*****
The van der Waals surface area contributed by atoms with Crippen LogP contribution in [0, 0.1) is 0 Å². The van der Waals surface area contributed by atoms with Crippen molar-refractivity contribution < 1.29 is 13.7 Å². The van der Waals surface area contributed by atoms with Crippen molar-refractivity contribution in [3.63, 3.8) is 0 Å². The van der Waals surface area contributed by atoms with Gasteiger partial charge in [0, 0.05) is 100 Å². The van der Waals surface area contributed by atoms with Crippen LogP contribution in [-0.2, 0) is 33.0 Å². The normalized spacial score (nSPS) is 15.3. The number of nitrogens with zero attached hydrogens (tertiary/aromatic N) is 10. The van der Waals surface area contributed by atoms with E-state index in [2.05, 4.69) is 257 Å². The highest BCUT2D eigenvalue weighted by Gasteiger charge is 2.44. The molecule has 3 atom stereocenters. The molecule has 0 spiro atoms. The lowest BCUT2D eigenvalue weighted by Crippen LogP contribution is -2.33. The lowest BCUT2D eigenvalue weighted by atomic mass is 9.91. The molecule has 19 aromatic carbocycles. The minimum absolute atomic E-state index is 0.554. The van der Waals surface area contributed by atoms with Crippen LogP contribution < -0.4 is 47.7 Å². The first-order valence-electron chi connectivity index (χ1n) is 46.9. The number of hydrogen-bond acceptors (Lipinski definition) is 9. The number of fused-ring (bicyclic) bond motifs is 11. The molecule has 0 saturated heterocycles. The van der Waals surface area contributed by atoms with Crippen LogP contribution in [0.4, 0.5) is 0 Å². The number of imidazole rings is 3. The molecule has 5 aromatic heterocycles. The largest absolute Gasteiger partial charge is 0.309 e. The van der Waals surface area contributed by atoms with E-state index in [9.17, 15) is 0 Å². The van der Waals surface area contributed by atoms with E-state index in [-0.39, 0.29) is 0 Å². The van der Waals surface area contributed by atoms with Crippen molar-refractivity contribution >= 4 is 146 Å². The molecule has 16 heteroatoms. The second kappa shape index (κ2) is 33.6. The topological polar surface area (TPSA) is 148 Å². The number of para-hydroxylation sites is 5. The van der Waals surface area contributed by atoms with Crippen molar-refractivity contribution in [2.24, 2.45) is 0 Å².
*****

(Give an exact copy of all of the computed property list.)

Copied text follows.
The van der Waals surface area contributed by atoms with Crippen LogP contribution in [0, 0.1) is 0 Å². The van der Waals surface area contributed by atoms with Crippen molar-refractivity contribution < 1.29 is 13.7 Å². The van der Waals surface area contributed by atoms with Crippen molar-refractivity contribution in [3.63, 3.8) is 0 Å². The van der Waals surface area contributed by atoms with Gasteiger partial charge in [0, 0.05) is 100 Å². The van der Waals surface area contributed by atoms with Crippen LogP contribution in [-0.2, 0) is 33.0 Å². The normalized spacial score (nSPS) is 15.3. The number of nitrogens with zero attached hydrogens (tertiary/aromatic N) is 10. The van der Waals surface area contributed by atoms with E-state index in [2.05, 4.69) is 257 Å². The highest BCUT2D eigenvalue weighted by Gasteiger charge is 2.44. The molecule has 3 atom stereocenters. The molecule has 0 spiro atoms. The lowest BCUT2D eigenvalue weighted by Crippen LogP contribution is -2.33. The lowest BCUT2D eigenvalue weighted by atomic mass is 9.91. The molecule has 19 aromatic carbocycles. The minimum absolute atomic E-state index is 0.554. The van der Waals surface area contributed by atoms with Crippen LogP contribution < -0.4 is 47.7 Å². The first-order valence-electron chi connectivity index (χ1n) is 46.9. The number of hydrogen-bond acceptors (Lipinski definition) is 9. The number of fused-ring (bicyclic) bond motifs is 11. The molecule has 0 saturated heterocycles. The van der Waals surface area contributed by atoms with Crippen LogP contribution in [0.4, 0.5) is 0 Å². The number of imidazole rings is 3. The molecule has 5 aromatic heterocycles. The largest absolute Gasteiger partial charge is 0.309 e. The van der Waals surface area contributed by atoms with E-state index in [9.17, 15) is 0 Å². The van der Waals surface area contributed by atoms with E-state index in [-0.39, 0.29) is 0 Å². The van der Waals surface area contributed by atoms with Crippen molar-refractivity contribution >= 4 is 146 Å². The molecule has 16 heteroatoms. The second kappa shape index (κ2) is 33.6. The topological polar surface area (TPSA) is 148 Å². The number of para-hydroxylation sites is 5. The van der Waals surface area contributed by atoms with Crippen molar-refractivity contribution in [2.24, 2.45) is 0 Å².